“They carefully chose Hebrew words that would do this,” he continues. “The interesting thing is that they would sometimes put in a line in Hebrew and then a line in Arabic that would rhyme. It was a music that mixed Jewish with Arab. Now this almost sounds like a utopian dream, to make this kind of cultural relationship between Muslims and Jews, but this actually lasted for hundreds of years. And the contribution of Jews to preserving this Arabic music is also dramatic, because much of this music disappeared. What survived is because Jews kept it, put in Hebrew lyrics, and even used it for religious liturgy.”
And now it will be used for a full symphony orchestra, in four concerts, arranged and conducted by Elbaz.
“This is unique and the first time in Israel,” he says. “This is classical Andalusian music, but arranged for a full symphony orchestra. The traditional instruments will be there, but with the full orchestra as well.”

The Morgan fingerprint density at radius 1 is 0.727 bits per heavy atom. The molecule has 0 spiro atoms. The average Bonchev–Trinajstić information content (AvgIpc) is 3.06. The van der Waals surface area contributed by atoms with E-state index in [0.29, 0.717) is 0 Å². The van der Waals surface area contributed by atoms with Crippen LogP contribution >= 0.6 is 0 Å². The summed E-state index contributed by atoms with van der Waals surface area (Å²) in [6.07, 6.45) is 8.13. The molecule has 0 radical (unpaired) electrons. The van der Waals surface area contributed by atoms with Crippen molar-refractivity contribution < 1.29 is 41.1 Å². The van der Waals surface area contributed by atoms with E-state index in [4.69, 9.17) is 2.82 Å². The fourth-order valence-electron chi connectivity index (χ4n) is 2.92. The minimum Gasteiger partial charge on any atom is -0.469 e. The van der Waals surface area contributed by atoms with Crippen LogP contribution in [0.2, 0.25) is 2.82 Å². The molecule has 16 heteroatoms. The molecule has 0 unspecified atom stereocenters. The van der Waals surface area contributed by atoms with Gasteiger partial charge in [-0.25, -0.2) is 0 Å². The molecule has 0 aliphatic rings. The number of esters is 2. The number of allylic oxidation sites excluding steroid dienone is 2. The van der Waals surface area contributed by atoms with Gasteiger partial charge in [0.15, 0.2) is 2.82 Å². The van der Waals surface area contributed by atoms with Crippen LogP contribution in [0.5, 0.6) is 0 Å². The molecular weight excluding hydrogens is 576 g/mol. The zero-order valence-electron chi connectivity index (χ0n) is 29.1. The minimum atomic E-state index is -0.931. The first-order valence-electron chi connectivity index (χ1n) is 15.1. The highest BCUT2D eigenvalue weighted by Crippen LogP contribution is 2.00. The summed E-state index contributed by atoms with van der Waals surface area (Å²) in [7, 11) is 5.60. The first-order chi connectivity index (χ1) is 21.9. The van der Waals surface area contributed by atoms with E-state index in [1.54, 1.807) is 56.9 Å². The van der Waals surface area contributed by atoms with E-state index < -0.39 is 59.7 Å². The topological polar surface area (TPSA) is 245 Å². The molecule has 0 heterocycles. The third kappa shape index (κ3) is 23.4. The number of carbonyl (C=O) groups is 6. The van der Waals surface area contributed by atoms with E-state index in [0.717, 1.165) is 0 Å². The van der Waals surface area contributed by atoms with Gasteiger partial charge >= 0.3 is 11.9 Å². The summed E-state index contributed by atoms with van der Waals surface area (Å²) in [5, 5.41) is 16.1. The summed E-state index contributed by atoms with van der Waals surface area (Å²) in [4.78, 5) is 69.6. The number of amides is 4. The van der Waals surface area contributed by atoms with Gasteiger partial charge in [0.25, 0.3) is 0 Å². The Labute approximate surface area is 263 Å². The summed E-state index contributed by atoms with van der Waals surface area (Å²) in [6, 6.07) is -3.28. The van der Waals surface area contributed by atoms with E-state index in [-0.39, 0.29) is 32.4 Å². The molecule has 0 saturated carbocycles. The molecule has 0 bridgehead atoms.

Elbaz has been exhaustively rehearsing with the orchestra for weeks, and is fully aware of the challenges and potential pitfalls involved with what he is trying to do.
“The thing is to make it sound right, and not some kind of fusion music with just a hint of the classical original,” he says. “I want something that will make the singer not feel strange or uncomfortable, but rather that the orchestra is giving him more power, more layers of sound, more glory.”
Despite the challenges, Elbaz is thrilled to be bringing Andalusian music to the symphony concert stage for the first time in Israel.
“It’s great that this orchestra is open to this kind of music,” he says. “But considering that here in Israel we have a society that comes from so many different places, from so many cultural backgrounds, this is something that should have happened much earlier than now.”
Late or not, he expects that the project will benefit not only the genre of Andalusian music, but the Israel Symphony Orchestra Rishon Lezion as well.
“This audience, which would ordinarily never come to hear a symphony orchestra, maybe will be open to that as well and decide that they want to come back for more.”
“From Andalusia with Love” will be performed by Shmuel Elbaz and the Israel Symphony Orchestra Rishon Lezion on July 17 at 8:30 p.m., with three other concerts scheduled for the orchestra’s upcoming season. For information: (03) 948-4840.